PRS’ first foray into stompboxes yields sonic gold.
Inside each box containing a brand new PRS pedal, there’s a little fold-out card with a picture of Paul Reed Smith and a simple caption: “I hate pedals.” It’s not hard to imagine Smith’s indifference to stompboxes. PRS guitars are immaculately executed, ultra-playable instruments that reflect a focus on elemental interactions between fingers, strings, and fretboard. Indeed, for much of Paul Reed Smith’s career, stompboxes were probably held in the same regard as a broken toaster—a needless impediment to the communication of unadulterated tone.
Certainly, there is a visceral thrill to playing a guitar without effects—particularly one as nice as the average PRS. But while that’s true, stompboxes are, to many musicians, equally artful and thrilling vehicles of expression. And more than a few pedals have done their magic with a PRS guitar at the other end of a cable.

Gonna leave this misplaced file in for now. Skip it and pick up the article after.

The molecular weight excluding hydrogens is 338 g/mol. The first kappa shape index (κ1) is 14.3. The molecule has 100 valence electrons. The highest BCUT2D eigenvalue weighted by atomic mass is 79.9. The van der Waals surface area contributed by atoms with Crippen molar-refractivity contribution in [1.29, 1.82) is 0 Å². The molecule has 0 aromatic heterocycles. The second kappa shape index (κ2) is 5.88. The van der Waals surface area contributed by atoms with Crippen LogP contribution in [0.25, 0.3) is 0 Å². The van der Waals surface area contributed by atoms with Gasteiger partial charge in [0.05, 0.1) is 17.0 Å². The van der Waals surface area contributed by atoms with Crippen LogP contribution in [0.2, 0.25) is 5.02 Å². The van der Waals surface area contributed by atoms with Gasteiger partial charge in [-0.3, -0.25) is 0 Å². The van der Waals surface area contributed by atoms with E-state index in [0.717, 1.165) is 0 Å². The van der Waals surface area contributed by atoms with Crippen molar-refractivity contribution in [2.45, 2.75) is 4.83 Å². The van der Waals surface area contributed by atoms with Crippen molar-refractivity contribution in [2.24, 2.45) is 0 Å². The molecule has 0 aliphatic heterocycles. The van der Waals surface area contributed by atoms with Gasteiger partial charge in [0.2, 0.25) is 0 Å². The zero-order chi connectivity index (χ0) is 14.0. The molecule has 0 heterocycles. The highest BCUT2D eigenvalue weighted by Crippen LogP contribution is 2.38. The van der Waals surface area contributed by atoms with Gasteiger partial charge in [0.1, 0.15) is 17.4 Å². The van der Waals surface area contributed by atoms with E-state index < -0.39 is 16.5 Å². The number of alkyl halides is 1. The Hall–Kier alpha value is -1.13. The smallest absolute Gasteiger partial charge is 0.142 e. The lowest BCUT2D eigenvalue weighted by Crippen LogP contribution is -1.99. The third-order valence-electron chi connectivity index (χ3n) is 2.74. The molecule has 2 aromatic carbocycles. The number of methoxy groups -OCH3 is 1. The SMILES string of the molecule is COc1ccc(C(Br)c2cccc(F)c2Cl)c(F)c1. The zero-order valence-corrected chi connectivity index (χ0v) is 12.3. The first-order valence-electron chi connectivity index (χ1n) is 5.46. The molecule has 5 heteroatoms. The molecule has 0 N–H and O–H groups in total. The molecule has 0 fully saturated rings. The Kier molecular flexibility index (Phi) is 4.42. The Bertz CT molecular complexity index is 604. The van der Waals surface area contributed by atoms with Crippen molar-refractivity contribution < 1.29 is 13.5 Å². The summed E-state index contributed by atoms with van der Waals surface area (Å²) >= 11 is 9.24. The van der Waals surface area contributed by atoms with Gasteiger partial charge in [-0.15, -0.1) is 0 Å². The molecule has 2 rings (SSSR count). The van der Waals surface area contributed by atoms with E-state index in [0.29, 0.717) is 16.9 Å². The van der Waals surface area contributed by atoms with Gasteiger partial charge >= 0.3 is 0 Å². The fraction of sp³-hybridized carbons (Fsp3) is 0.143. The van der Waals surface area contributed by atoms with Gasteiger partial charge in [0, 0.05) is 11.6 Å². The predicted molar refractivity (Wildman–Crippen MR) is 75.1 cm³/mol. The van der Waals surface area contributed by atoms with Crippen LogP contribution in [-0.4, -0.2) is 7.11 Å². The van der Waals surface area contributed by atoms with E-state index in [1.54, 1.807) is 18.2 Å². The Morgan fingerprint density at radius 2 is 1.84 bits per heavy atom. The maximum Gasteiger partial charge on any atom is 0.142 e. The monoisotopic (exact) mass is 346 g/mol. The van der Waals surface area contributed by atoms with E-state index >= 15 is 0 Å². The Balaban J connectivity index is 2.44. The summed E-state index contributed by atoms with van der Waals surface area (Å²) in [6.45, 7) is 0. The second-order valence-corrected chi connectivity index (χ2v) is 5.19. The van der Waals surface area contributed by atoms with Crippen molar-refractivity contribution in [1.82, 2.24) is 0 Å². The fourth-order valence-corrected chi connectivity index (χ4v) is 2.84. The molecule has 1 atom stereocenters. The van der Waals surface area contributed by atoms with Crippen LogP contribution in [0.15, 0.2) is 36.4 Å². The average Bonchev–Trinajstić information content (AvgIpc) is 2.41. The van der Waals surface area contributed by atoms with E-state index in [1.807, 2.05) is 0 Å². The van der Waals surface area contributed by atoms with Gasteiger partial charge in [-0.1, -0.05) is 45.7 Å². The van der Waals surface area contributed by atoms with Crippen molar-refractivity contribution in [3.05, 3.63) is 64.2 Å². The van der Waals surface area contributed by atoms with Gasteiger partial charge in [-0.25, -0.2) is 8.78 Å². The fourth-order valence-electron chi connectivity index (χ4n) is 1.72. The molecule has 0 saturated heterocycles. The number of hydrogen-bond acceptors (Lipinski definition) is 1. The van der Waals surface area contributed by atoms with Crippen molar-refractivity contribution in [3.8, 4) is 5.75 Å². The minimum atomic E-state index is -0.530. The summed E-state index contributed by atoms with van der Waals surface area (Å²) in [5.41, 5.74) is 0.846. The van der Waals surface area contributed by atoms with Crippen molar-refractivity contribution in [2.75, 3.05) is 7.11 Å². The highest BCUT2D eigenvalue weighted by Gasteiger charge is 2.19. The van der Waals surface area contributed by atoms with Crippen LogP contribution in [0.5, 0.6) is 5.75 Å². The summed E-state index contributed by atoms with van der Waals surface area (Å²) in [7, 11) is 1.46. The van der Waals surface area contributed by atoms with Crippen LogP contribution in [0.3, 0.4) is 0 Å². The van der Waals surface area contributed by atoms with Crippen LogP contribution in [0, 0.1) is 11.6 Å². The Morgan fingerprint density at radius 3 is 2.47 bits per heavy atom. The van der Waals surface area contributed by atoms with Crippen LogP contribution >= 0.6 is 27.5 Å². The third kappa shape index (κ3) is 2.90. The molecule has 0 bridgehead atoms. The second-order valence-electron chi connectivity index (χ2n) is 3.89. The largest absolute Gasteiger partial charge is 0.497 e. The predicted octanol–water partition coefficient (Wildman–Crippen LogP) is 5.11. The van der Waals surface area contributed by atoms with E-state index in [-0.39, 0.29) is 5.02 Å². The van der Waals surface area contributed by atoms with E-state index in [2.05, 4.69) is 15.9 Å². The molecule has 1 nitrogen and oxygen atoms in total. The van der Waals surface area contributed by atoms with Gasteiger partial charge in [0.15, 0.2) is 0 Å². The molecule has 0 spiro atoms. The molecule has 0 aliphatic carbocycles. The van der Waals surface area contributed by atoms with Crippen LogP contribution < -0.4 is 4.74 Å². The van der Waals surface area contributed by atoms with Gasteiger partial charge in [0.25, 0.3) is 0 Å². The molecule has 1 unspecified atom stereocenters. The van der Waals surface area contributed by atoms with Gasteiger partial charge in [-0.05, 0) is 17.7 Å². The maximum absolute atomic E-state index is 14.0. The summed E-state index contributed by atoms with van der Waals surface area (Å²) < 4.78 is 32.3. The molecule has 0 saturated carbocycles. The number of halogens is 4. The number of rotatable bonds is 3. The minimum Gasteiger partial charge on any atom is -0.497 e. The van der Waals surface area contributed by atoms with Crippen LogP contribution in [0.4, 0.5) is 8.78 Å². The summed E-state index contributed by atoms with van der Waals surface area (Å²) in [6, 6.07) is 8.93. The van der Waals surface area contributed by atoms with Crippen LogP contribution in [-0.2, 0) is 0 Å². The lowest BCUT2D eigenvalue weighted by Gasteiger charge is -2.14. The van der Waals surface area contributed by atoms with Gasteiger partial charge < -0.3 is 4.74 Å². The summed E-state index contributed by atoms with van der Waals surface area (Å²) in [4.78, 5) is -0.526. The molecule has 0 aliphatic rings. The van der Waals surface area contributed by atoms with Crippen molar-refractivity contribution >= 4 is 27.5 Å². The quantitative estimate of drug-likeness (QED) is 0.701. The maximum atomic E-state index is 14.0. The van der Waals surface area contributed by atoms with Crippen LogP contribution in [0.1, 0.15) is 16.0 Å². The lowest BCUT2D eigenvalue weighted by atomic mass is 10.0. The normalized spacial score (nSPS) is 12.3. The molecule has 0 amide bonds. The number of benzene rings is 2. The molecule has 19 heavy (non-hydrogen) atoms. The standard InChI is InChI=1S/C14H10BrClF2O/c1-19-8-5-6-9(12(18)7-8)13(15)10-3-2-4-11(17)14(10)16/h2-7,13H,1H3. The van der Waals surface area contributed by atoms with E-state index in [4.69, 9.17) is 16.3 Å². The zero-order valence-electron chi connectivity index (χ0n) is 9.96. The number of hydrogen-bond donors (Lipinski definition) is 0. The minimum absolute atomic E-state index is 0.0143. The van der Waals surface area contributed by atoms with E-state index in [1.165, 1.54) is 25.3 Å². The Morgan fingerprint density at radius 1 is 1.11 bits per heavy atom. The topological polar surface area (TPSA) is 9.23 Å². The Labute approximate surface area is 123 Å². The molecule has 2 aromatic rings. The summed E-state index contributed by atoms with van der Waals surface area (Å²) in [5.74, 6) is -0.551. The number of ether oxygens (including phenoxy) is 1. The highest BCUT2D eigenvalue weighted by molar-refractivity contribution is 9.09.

PRS’ three debut pedals—an optical compressor, overdrive, and dual flanger—do not feel like willy-nilly concessions to market pressures. In fact, in keeping with PRS tradition and ethos, these pedals seem selected and designed to offer minimal intrusion on the guitar/amp relationship if the player chooses that route. But they also have the bandwidth to be bold and even positively extroverted. Unsurprisingly, they are also built to a very high standard of quality and reflect an intense attention to detail.
Read the reviews of each pedal here.